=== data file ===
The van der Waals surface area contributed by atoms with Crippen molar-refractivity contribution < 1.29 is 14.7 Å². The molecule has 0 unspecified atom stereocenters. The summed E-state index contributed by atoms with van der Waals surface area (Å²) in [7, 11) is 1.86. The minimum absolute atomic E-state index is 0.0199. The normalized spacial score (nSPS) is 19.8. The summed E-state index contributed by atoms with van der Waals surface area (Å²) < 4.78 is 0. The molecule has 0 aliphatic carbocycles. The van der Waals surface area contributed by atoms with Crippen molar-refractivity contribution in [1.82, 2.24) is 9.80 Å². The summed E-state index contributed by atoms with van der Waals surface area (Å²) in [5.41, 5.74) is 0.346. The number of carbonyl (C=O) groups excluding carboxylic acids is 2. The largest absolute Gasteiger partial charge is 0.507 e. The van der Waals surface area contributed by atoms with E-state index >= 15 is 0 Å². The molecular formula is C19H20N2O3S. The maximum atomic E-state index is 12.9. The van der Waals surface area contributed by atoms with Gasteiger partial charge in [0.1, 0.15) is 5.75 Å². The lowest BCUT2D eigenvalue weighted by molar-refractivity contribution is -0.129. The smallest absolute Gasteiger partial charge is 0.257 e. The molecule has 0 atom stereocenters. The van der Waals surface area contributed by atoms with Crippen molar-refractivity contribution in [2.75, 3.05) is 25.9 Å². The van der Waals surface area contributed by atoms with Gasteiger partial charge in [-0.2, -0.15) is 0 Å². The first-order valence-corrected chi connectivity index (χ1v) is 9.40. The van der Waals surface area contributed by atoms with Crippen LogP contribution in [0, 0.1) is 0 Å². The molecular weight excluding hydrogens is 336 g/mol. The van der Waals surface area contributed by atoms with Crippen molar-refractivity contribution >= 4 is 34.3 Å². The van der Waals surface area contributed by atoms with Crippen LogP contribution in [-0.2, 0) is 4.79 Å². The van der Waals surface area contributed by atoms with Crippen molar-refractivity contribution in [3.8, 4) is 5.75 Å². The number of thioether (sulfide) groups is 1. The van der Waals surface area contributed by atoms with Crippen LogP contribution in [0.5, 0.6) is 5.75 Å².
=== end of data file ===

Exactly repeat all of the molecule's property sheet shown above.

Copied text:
The van der Waals surface area contributed by atoms with Crippen molar-refractivity contribution < 1.29 is 14.7 Å². The molecule has 0 unspecified atom stereocenters. The summed E-state index contributed by atoms with van der Waals surface area (Å²) in [7, 11) is 1.86. The minimum absolute atomic E-state index is 0.0199. The normalized spacial score (nSPS) is 19.8. The summed E-state index contributed by atoms with van der Waals surface area (Å²) < 4.78 is 0. The molecule has 0 aliphatic carbocycles. The van der Waals surface area contributed by atoms with Crippen molar-refractivity contribution in [1.82, 2.24) is 9.80 Å². The summed E-state index contributed by atoms with van der Waals surface area (Å²) in [5.41, 5.74) is 0.346. The number of carbonyl (C=O) groups excluding carboxylic acids is 2. The largest absolute Gasteiger partial charge is 0.507 e. The van der Waals surface area contributed by atoms with E-state index >= 15 is 0 Å². The molecular formula is C19H20N2O3S. The maximum atomic E-state index is 12.9. The van der Waals surface area contributed by atoms with Gasteiger partial charge in [0.1, 0.15) is 5.75 Å². The lowest BCUT2D eigenvalue weighted by molar-refractivity contribution is -0.129. The smallest absolute Gasteiger partial charge is 0.257 e. The molecule has 0 atom stereocenters. The van der Waals surface area contributed by atoms with Crippen molar-refractivity contribution in [2.75, 3.05) is 25.9 Å². The van der Waals surface area contributed by atoms with Gasteiger partial charge in [-0.2, -0.15) is 0 Å². The first-order valence-corrected chi connectivity index (χ1v) is 9.40. The van der Waals surface area contributed by atoms with Crippen LogP contribution in [0, 0.1) is 0 Å². The molecular weight excluding hydrogens is 336 g/mol. The van der Waals surface area contributed by atoms with Crippen molar-refractivity contribution >= 4 is 34.3 Å². The van der Waals surface area contributed by atoms with Crippen LogP contribution in [-0.2, 0) is 4.79 Å². The van der Waals surface area contributed by atoms with Crippen molar-refractivity contribution in [3.8, 4) is 5.75 Å². The number of thioether (sulfide) groups is 1. The van der Waals surface area contributed by atoms with Crippen LogP contribution in [0.5, 0.6) is 5.75 Å².